127 user 134 critic

Mars Needs Moms (2011)

1:39 | Trailer
A young boy named Milo gains a deeper appreciation for his mom after Martians come to Earth to take her away.


Simon Wells


Simon Wells (screenplay), Wendy Wells (screenplay) | 1 more credit »
2 nominations. See more awards »





Cast overview, first billed only:
Seth Green ... Milo
Dan Fogler ... Gribble
Joan Cusack ... Mom
Elisabeth Harnois ... Ki
Mindy Sterling ... Supervisor
Kevin Cahoon ... Wingnut
Tom Everett Scott ... Dad
Jacquie Barnbrook ... Martian
Matthew Henerson ... Martian
Adam Jennings ... Martian
Stephen Kearin ... Martian
Amber Gainey Meade ... Martian
Aaron Rapke Aaron Rapke ... Martian
Julene Renee ... Martian
Kirsten Severson Kirsten Severson ... Martian


On Mars, the female babies are nursed by robots while the male babies are dumped in the junkyard under the command of Supervisor. They research Earth and finds that the boy Milo is raised by his Mom with love and discipline. The Martians come to Earth and abduct Mom, to use her brain to instruct the robots about how to raise children. However, Milo sneaks into the spaceship and comes to Mars. He meets Gribble, a young man that behaves like a child and together with the hippie Martian Ki and Gribble's friend Wingnut, they try to rescue Mom and bring her back to Earth. But Supervisor will give her best efforts to stop Milo and his friends. Written by Claudio Carvalho, Rio de Janeiro, Brazil

Plot Summary | Plot Synopsis


Mom needs a little space.

Motion Picture Rating (MPAA)

Rated PG for sci-fi action and peril | See all certifications »

Parents Guide:

View content advisory »

Did You Know?


This movie grossed $6.8 million in its opening weekend, which is the 19th-worst opening ever for a film playing in more than 3,000 theaters, and one of the worst openings for a major 3D release. With a budget of $150 million and a total gross of just $39 million, this movie is considered a massive box office bomb, and has the worst-ever financial reputation for a film branded by Disney. Its commercial failure contributed to Disney canceling its planned remake of Yellow Submarine (1968), which was to be made with the same motion capture technology. See more »


Milo's weight was less on Mars than Earth, which would be correct. However, when Gribble and Ki are on Earth, their weight should be higher than on Mars - by a factor of approximately three. This would have made it impossible for them to walk or really move around much at all. See more »


[first lines]
TV Announcer: NASA scientists are excited over recent findings by the Mars Rover of fossilized organic compounds on the surface that indicate at some time in the past there may have been life on the red planet.
See more »

Crazy Credits

The Walt Disney Pictures logo is tinted red for the final eight seconds to make it seem like the logo takes place on Mars (the sunset sky behind the castle morphs into reddish browns). See more »

Alternate Versions

There exists a cut of the movie where Seth Green's vocals as Milo are intact. Thanks to Youtuber, Cinephile Studios, However this cut of the film has the vocals of the characters be heard louder than the background Music. See more »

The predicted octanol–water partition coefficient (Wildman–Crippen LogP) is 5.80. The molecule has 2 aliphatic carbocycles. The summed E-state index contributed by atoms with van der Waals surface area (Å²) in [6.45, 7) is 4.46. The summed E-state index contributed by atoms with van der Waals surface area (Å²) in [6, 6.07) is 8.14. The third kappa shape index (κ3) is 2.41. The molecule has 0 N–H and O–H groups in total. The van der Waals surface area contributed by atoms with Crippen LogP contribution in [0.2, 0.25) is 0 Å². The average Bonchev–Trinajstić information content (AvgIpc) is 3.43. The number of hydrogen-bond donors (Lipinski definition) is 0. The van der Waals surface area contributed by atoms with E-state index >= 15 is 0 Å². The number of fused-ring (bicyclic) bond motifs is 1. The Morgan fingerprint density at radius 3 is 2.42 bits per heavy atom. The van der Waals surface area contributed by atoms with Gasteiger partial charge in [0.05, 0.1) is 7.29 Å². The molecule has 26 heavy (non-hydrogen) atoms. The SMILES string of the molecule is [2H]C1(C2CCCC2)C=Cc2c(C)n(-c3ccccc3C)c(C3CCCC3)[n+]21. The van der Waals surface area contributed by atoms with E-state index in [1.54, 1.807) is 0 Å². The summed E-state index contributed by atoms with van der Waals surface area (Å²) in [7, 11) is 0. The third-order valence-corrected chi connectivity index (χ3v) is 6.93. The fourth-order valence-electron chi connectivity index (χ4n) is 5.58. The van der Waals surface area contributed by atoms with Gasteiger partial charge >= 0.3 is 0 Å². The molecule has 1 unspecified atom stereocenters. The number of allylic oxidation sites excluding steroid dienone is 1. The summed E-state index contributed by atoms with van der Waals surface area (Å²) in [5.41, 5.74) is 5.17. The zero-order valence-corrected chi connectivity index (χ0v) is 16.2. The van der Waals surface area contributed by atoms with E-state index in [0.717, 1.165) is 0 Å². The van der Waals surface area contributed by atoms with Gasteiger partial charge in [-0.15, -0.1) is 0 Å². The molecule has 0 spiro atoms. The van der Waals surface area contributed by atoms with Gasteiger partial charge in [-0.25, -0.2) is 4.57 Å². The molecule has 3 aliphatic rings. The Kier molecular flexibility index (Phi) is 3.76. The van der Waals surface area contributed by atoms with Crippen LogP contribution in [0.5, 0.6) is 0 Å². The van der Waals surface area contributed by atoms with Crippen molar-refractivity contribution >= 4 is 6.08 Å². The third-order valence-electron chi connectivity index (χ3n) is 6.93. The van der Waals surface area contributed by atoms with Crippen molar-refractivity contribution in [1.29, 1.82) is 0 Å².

Referenced in AniMat's Reviews: Escape from Planet Earth (2013) See more »


Crazy Little Thing Called Love
Written by Freddie Mercury
Performed by Queen
Licensed courtesy of Queen Productions Ltd.
Courtesy of Hollywood Records Inc. for N. America
See more »

User Reviews

Touching Family Fantasy
14 March 2011 | by padres01See all my reviews

I'm a mom. Milo looked and acted just like my 12-year-old son. ... I was touched by the film. Was it perfect? No. The '60s slang and cultural references bugged me. As a woman who grew up during the women's movement in the 1970s, I knew some people would be offended by the vaguely antifeminist themes. But it could be argued that there were some underlying "liberal" themes, too (antiestablishment politics, guerilla art, individuality, education, a sense of true history, anthropology, science, and other "revolutionary," anti-religious ideas).

It could be argued that women have made so much progress in our culture that they are fair targets as the "oppressor," too. It's important to note, that the flipside message of this film is that Mars needs dads, too. Though I really could not stand the way the men were portrayed in this film (mangy, goofy, dancing thingies in '60s hippie rags.) I'm not familiar with the book, but the cultural references seemed really, really out of synch with several generations, and I was alive in the '60s (as a child).

In the end, though, my geek side loved the motion-capture appearance of the film. We saw it in iMax 3D (the only way to watch these films), and were blown away by the animation. We are not offended by Disney technology and storytelling. We've seen the good side of Disney in so many ways at their theme parks, cruises (Castaway Cay!!!), etc. ... So, it saddens me to see a touching family film go down in flames because of a few storytelling defects, bad timing, and anti-Disney sentiment.

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Official Sites:

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Release Date:

11 March 2011 (USA) See more »

Also Known As:

Mars Needs Moms See more »


Box Office


$150,000,000 (estimated)

Opening Weekend USA:

$6,914,488, 13 March 2011

Gross USA:


Cumulative Worldwide Gross:

See more on IMDbPro »

Company Credits

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Technical Specs




Aspect Ratio:

2.35 : 1
See full technical specs »

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